World

Trump says U.S. won't punish Saudis for role in Khashoggi killing

U.S. President Donald Trump says the United States intends to remain a "steadfast partner" of Saudi Arabia even though "it could very well be" that Saudi Crown Prince Mohammed bin Salman had knowledge of the killing of journalist Jamal Khashoggi.

Canada's foreign affairs minister says country 'does not consider the Khashoggi affair to be closed'

In a statement Tuesday, U.S. President Donald Trump called the murder of dissident Saudi journalist Jamal Khashoggi a 'horrible crime,' but said Saudi Arabia will remain a staunch American ally, noting 'we may never know all the facts surrounding' Khashoggi's death. (Ali Haider/EPA-EFE)

Donald Trump said Tuesday the United States will not punish Saudi Arabia for its role in the killing of dissident columnist Jamal Khashoggi and will continue supplying arms to its long-time Middle East partner.

The U.S. president called the killing of Khashoggi inside the Saudi consulate in Istanbul a "horrible crime" that Washington does not condone, but said Saudi Arabia is a "great ally" and cancelling billions in weapons sales would only benefit China and Russia, which would be glad to step in and make the sales.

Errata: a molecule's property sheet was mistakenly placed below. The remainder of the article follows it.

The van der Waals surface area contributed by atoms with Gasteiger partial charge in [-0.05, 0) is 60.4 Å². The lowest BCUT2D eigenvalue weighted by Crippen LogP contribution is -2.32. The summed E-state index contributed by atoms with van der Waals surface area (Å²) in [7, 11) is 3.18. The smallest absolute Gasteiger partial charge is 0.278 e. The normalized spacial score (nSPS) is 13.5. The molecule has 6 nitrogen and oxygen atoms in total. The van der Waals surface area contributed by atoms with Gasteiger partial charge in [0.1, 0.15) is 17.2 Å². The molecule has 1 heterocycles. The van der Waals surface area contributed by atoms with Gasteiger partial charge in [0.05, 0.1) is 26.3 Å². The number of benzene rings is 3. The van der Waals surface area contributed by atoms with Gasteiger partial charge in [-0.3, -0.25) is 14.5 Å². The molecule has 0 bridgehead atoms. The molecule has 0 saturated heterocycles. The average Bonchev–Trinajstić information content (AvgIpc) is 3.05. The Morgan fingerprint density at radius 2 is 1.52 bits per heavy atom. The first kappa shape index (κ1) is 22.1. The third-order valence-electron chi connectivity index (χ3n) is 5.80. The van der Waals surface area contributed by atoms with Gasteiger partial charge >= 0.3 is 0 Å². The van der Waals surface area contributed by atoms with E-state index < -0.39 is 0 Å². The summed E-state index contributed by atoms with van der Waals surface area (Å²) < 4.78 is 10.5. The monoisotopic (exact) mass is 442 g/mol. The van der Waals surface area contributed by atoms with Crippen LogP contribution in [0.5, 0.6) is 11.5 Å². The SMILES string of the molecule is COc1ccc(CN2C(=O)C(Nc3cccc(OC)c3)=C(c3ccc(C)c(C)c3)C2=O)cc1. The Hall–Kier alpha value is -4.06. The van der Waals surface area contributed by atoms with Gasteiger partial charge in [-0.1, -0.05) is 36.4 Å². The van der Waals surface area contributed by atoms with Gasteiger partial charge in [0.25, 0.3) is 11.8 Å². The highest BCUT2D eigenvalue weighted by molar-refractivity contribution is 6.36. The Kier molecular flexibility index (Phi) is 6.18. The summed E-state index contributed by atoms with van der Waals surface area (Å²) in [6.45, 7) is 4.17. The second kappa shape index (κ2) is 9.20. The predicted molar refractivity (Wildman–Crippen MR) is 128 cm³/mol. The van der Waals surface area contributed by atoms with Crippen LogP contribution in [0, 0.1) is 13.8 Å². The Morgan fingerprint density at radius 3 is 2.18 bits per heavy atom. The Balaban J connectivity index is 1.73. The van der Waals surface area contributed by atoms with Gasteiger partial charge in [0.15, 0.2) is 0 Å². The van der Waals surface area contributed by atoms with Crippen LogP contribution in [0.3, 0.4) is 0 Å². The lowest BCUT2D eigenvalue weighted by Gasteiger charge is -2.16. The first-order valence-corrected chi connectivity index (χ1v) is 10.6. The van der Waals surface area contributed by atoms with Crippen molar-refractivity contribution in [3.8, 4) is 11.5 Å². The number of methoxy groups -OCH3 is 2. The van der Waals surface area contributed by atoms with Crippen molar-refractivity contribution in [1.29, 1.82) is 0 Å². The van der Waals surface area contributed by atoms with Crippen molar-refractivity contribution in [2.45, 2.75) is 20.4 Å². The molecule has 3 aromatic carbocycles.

Trump's decision, announced in a statement released just before he left for the long Thanksgiving weekend in Florida, will disappoint and anger critics who have called for a much firmer rebuke to the kingdom and its de facto leader Crown Prince Mohammed bin Salman.

U.S. intelligence officials have concluded that Prince Mohammed ordered the Oct. 2 killing, according to a U.S. official familiar with the assessment. Others familiar with the case caution that while it's likely that the crown prince had a role in the death there continue to be questions about the degree to which he was involved.

But Trump said Tuesday in his statement that both Saudi Arabia's king and crown prince "vigorously deny" any knowledge of the planning or execution of the killing of Khashoggi, who wrote for the Washington Post, among other news outlets. 

'Maybe he did and maybe he didn't'

"Our intelligence agencies continue to assess all information, but it could very well be that the crown prince had knowledge of this tragic event — maybe he did and maybe he didn't!" Trump said.